Wednesday, May 12, 2010

BP Was Doing What Was Expected

When did we buy into the notion that corporations have the community’s best interest in mind?

Now before you think this is a blog post about bashing big corporations, consider this. Corporations by civil and criminal law are to make as much money as possible for their stock holders. If they don’t, CEO’s will be fired, boards replaced, investors will withdraw their money, civil suits will be filed and legal action will be taken. The western culture makes it very clear that corporations are to place making money above any fiduciary responsibility they may have to the communities they serve.

We could all take on the Wall Street bankers as a prime example of making money over serving their community, but there is a more current example buried in stories about BP’s oil spill in the Gulf of Mexico. It comes from an article in the New York Times entitled, “Regulator Deferred to Oil Industry on Rig Safety.” It states that the Minerals Management Service, the Interior Department agency charged with regulating the oil industry “continue[d] to allow the industry largely to police itself, saying that the best technical experts work for industry, not for the government.”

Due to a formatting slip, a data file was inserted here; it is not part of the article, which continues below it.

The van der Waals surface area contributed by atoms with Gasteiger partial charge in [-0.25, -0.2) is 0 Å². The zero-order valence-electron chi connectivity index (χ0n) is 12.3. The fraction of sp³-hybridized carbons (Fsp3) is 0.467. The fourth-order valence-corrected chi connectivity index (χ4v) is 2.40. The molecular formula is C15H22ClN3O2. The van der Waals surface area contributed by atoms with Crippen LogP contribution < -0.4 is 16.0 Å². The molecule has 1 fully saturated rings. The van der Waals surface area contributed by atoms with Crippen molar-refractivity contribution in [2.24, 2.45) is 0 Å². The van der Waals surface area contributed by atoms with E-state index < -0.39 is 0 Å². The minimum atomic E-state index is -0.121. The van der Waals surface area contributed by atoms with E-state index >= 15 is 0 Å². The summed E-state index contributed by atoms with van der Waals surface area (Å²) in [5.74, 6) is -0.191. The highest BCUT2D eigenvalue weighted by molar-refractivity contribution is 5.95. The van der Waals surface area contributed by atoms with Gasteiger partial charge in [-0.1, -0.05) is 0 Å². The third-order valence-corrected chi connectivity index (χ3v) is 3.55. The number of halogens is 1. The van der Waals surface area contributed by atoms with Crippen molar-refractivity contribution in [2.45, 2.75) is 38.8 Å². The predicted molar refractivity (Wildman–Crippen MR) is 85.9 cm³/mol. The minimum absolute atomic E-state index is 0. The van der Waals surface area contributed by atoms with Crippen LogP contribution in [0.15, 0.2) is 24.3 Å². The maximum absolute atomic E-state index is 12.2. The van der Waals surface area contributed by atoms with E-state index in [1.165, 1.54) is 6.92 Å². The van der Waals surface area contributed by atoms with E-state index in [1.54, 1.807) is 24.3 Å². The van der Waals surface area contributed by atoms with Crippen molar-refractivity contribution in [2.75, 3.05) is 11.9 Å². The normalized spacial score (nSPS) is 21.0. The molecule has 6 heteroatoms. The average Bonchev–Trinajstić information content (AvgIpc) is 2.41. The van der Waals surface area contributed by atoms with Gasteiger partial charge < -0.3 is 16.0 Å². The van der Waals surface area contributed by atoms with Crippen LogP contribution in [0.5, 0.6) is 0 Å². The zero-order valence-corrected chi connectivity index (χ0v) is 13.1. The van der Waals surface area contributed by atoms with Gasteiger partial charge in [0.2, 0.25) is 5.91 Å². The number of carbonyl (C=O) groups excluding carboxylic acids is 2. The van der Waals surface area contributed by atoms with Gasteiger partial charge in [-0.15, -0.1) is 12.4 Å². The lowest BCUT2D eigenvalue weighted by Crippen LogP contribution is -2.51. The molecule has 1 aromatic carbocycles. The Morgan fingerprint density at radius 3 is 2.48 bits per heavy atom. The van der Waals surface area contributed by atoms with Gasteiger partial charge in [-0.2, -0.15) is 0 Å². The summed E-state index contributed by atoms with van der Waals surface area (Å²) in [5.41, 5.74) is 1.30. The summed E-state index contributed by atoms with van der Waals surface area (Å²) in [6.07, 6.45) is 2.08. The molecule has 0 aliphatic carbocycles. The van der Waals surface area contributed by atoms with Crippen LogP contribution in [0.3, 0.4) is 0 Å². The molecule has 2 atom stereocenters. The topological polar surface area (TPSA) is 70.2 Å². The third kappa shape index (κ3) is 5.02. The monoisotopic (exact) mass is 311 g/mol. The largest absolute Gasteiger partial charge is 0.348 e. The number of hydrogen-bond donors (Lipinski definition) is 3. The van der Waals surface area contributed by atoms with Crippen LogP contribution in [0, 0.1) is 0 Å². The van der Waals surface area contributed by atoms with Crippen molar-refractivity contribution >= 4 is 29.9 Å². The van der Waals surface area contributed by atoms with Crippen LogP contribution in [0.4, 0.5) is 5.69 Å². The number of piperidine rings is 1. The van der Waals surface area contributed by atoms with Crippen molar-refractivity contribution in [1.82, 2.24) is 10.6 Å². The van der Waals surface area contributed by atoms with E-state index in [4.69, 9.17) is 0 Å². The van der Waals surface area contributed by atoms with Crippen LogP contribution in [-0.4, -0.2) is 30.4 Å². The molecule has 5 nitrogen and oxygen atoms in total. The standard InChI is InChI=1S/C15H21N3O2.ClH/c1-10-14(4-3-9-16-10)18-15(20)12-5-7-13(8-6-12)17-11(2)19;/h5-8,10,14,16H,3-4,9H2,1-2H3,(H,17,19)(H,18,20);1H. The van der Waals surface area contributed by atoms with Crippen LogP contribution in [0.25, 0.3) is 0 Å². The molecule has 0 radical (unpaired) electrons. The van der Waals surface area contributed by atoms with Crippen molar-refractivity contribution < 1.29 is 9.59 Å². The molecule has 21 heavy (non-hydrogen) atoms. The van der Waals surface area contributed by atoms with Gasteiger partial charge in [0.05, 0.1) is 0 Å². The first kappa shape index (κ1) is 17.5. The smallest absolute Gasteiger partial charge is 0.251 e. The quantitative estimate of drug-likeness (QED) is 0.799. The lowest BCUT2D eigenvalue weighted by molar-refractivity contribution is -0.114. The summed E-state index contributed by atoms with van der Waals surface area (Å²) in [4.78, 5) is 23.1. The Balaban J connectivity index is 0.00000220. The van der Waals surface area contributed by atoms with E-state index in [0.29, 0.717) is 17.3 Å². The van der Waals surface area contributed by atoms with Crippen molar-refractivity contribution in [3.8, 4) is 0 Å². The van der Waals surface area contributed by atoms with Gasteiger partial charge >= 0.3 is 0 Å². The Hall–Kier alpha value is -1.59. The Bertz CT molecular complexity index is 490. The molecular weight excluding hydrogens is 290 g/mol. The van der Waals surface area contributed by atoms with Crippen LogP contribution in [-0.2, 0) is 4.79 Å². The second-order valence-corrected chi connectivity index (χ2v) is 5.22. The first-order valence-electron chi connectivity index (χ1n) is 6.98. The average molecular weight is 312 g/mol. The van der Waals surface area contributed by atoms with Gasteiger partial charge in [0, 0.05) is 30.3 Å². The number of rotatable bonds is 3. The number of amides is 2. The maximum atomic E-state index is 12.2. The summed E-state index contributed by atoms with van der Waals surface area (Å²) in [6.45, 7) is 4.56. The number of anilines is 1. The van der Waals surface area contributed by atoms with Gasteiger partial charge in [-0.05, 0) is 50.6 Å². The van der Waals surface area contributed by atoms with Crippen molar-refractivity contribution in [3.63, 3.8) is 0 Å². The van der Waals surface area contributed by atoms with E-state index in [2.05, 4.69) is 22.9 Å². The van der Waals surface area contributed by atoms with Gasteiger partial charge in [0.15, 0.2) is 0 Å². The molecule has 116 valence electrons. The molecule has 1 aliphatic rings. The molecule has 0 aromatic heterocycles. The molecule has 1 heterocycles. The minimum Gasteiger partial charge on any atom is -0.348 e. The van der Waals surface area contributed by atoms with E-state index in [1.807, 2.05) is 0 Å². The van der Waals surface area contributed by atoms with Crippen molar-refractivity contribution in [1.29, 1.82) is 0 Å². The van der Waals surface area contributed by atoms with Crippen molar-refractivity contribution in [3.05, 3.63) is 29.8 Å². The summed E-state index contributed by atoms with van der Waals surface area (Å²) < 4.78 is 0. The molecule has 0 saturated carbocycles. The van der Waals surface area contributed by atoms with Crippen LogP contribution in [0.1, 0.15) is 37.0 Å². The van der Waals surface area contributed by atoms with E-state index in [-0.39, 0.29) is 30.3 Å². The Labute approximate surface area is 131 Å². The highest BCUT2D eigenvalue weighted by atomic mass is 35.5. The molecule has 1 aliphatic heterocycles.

The key phrase in the sentence above is, “work for”. The technical experts that the agency relied on were people that work for the oil industry, not the agency or an independent source. When an oil industry corporation, like any other corporation, makes a risk assessment, their decisions are based on making money. The risk of oil spills, accidents and other things do factor in based on the actual monetary cost and the cost to their public image. But, in the end, the question is how much money can be made.

The people that work for the corporation didn’t want this oil spill. They, it is reasonable to believe, did all they could to prevent it. But, the experts that work for the corporation are all directed to make plans that are cost effective. They will likely convince themselves that the plan will work. If they don’t get outside assessment of their plans, they could be involved in “group think.” It is, in the simplest of terms, a concept that the original premise is correct and that members of a deeply cohesive group will convince each other that it is correct. Regulators should not rely on the industry people to assess their own plans.

The mandate of corporations should be first and foremost to serve the community instead of making money. Yes, of course, they need to make money. But they must create jobs, provide a product or service that the community needs and protect the environment first. They should be held accountable to that mandate.

If a specific corporation can’t do that, let another one that can.

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